Thanks for sharing your story. And thank you so much for the question. The more I share my story, the more I get this particular question about fending off more episodes. I think something you said is important, and was really important for me: that I’ve made major life and even psychological changes (like quitting pot years ago, alcohol, and eating better, different supplements – like NAC – which actually seems to help a lot, and really digging into resolving my trauma around family and hospitalizations.) I feel like this strengthened me and made episodes less likely. But, it all is a mystery in some ways. I too, had altered states etc before medication, but I truly believe these are natural responses of the brain to trauma in some cases. I guess as the trauma resolved and the exacerbating chemicals (pot, psychiatric drugs, etc,) were removed from the equation, it was a much safer environment for me to get off everything. I’m still on a tiny bit, tapering off Vraylar now. It’ll take me a bit. But, it’s been one of the more difficult – even if it is such a small dose. My voices and everything really started relegating themselves to dreams/falling asleep a while back, the suicidality was mostly due to the Latuda and just…what it’s like to be a psychiatric patient for 20 years, and my “manias” were never (except for maybe once) really textbook. I wish you so much luck, look, the thing is trust yourself, build in some safety nets and give it a go. you won’t know until you try. But I totally get the fear around it, so much. Sending strength and solidarity.
So true my friend. I have a hard time explaining this to most people. But I always try!
So glad to hear your story. And that you are like you say, “more than a survivor.” Thank you so much for sharing. Much love.
Yes, I agree on many fronts. And I can’t pretend I don’t have first hand experience with the truth of this.
It seems society has never really figured out how to truly honor artists, from childhood on up into adulthood.
Thanks for the kind words.
Thanks so much Sam! And what you say is absolutely true.
Aw. Thank you so much for all these kind words!! I’m so glad my work resonates with you so deeply.
I’ve never heard of Bateson’s theory. I’ll have to look it up!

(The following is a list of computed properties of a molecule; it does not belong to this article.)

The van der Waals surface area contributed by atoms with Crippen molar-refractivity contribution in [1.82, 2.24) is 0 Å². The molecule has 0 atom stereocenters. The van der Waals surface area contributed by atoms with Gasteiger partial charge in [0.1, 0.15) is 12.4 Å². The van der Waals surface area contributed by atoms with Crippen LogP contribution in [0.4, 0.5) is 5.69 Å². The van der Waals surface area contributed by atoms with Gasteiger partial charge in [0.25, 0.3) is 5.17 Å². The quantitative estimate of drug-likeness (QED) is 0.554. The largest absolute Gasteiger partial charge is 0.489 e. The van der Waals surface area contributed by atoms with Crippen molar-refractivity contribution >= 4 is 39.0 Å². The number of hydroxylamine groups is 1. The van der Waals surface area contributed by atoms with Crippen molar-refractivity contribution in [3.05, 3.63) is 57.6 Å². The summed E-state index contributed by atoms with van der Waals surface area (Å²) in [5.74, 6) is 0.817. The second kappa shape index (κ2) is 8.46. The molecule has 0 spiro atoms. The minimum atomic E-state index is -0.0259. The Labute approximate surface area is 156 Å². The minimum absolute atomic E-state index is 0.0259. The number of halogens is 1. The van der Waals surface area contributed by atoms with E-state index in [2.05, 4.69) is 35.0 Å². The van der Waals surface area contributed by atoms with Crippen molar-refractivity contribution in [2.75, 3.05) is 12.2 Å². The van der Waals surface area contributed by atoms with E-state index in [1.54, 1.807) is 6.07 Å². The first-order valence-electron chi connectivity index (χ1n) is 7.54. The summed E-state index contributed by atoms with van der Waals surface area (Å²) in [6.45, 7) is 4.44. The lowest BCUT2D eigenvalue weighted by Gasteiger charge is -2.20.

Fellow artist! hello! I’m so glad you like it.
Yes, in so many cases, so true.
Thank you so much for these thoughts. Lots to think about here, really good questions.
Thank you for those words Sarah. I am really happy the conversation has turned toward compassion and forgiveness. It is important for us, those who have been harmed, to free ourselves also from the anger. I am on a constant journey with this.
I have studied buddhism for about 10 years and found Buddhism doesn’t much talk about forgiveness, only…compassion. For me, although I struggle with anger sometimes, going forward with a goal of extending compassion, even to those who have harmed me, has saved me from a lot of pain.
I’ve always liked this prayer, “they know not what they do.”
It can be quite a mess when a psychiatrist/therapist has not done the work themselves. You’re assessments are spot on in many ways.
I wish you all the best on your and your loved one’s journey.
I’m sorry you went through all that. Truly, it is a fundamentally abusive paradigm. Hopefully by telling our stories, we can change that.
Thank you so much for these words.
Thank you! I’m so glad it resonated with you!
Thanks so much Eric. The alchemy of transforming suffering into wisdom is so powerful.
Thanks so much for these comments Roselee and Steve. Both of you are dead on in my book.
Thank you Carlene! So true.
Oh yeah, definitely. Some of the most important words uttered to me during my recovery from all this were “You’re not crazy, Karin, you’re an artist!”
So well said. Thank you!
Thank you so much for the kind words. Yes, for me allowing is another way of holding, helping to carry someone’s grief. Best of wishes to you as well.